Sources

Eight Things You Might Have Missed At Pope Francis Inauguration

CATHOLIC NEWS SERVICE (U.S.), CLARIN (Argentina), VATICAN RADIO (Vatican)

Worldcrunch

VATICAN CITY- The inauguration of Pope Francis took place Tuesday morning in St. Peter’s Square before a sea of simple faithful and heads of state from around the world. Babies were kissed, flags were flown, and the Vatican rolled out its open-top white papal jeep. Here’s the 9 most interesting things that happened this morning.

MASS AND MASSES An estimated 150,000 people attended in Rome, while back in his hometown of Buenos Aires, a reported 40,000 watched on giant screens in the Plaza de Mayo, reports Clarin.

Wow. 12:37 AM. Plaza de Mayo doesn't sleep tonight as thousands await the inauguration of Pope Francis. twitter.com/KekyCG/status/… (Via @kekycg)

— Adrian Bono (@AdrianBono) March 19, 2013

HATS! People from all over the world came to see the inauguration of the first Jesuit and Latin American pontiff.

It's true! People from all nations were here in the square! #LoveUniversalChurch twitter.com/CatholicNewsSv…

— Catholic News Svc (@CatholicNewsSvc) March 19, 2013

FÚTBOL In a role reversal, Jorge Bergoglio’s beloved soccer team San Lorenzo de Almagro were cheering for him today.

Foto del trapito de la peña en Italia ! #Francisco #AsuncióndelPAPA @diegobus77 @marufernandez_ twitter.com/loreboky/statu…

— ♥LORE♥(@loreboky) March 19, 2013

ST. FRANCIS In his homily Pope Francis stated that all of creation should be protected, including nature, animals and the environment: “The vocation of being a “protector”, however, is not just something involving us Christians alone; it also has a prior dimension which is simply human, involving everyone. It means protecting all creation, the beauty of the created world, as the Book of Genesis tells us and as Saint Francis of Assisi showed us. It means respecting each of God’s creatures and respecting the environment in which we live ... Be protectors of God’s gifts!Entire text in English here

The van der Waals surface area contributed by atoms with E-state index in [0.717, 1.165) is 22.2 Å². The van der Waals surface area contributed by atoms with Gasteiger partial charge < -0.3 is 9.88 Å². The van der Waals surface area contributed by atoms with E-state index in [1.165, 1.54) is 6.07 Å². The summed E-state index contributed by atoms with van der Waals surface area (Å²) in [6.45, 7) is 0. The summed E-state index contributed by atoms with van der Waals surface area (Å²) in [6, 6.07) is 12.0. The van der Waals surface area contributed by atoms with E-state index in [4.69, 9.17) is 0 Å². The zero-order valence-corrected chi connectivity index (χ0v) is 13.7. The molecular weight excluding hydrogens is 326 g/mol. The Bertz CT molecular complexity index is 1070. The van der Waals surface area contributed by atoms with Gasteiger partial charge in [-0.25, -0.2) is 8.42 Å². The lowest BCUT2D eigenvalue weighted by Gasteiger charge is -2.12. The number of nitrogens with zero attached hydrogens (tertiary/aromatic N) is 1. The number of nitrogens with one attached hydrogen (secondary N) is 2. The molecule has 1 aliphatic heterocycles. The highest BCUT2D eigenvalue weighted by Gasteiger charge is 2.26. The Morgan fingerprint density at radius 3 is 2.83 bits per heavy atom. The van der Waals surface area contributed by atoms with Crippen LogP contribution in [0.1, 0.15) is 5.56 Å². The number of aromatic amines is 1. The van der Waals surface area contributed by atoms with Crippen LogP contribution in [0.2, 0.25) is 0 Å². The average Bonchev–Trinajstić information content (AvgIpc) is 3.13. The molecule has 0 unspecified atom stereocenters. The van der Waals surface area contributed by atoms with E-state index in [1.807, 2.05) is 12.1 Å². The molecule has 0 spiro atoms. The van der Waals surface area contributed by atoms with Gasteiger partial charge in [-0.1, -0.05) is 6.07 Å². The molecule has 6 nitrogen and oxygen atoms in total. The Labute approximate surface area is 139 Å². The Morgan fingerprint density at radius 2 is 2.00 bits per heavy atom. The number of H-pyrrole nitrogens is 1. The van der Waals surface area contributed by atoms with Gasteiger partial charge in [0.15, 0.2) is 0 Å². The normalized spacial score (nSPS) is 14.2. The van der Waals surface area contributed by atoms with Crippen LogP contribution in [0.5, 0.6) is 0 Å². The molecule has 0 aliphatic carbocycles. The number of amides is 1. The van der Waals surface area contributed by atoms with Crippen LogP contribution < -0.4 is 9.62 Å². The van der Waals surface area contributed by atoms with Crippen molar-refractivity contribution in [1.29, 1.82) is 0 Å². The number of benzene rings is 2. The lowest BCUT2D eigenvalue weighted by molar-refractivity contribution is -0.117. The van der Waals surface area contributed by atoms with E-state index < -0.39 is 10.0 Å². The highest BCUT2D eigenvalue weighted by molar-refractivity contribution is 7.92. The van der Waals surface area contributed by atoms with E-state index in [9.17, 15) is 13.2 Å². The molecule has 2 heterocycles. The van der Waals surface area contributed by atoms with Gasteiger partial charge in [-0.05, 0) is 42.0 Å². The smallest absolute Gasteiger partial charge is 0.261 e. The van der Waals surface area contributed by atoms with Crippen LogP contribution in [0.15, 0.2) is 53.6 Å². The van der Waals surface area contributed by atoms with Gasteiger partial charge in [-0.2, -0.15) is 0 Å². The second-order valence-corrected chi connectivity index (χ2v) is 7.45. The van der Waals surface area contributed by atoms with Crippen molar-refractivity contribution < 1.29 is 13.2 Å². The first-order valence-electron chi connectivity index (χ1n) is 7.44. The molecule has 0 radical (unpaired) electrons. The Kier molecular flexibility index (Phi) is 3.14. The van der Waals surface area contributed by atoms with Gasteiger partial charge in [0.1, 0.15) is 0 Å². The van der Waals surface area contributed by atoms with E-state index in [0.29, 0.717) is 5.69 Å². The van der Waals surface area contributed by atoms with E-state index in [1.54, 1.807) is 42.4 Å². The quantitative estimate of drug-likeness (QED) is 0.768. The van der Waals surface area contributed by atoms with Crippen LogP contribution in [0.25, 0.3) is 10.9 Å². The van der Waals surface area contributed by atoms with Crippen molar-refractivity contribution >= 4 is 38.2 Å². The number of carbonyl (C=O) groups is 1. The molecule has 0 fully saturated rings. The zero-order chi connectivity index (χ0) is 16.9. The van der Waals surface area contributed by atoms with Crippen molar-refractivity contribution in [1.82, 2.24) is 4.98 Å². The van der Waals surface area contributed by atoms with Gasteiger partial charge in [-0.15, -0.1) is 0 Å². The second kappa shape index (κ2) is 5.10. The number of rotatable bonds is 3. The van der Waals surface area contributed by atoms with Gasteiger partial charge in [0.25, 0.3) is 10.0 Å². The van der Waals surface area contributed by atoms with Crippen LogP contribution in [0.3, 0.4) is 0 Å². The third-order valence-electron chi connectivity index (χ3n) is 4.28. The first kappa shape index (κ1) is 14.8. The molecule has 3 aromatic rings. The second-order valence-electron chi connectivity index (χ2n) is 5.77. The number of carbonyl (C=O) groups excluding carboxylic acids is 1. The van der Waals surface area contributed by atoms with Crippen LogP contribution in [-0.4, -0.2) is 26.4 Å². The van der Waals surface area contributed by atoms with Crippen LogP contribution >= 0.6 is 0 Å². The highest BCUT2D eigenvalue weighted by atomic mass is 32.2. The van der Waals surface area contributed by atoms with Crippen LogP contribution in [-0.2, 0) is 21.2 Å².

ST. JOSEPH The happiest dignitary present was definitely U.S. VP Joe Biden, himself a Roman Catholic. Today also happens to be St. Joseph’s Day, who featured in Francis’ protection themed homily where he urged the faithful to protect everyone; ourselves, each other and all of creation.

#pope meets US Vice-President Joe Biden twitter.com/CatholicNewsSv…

— Catholic News Svc (@CatholicNewsSvc) March 19, 2013

NOT ST. ROBERT Everything wasn't holy in the piazza. Zimbabwe's Robert Mugabe, who is not allowed to travel in European Union territory, did make it onto Vatican soil for the festivities.

Vatican said everyone could come, no one barred, so here's Zimbabwe's President Robert Mugabe and wife with #pope twitter.com/CatholicNewsSv…

— Catholic News Svc (@CatholicNewsSvc) March 19, 2013

SHOES Wearing his trusty black shoes instead of the traditional red pair, after the mass the pope changed out of his ceremonial vestments into a plain white cassock to greet the representatives and dignitaries.

SOCIAL SERVICE As if he didn’t have enough to do today, Pope Francis even found a moment to tweet messages to his 2,043,451 English followers.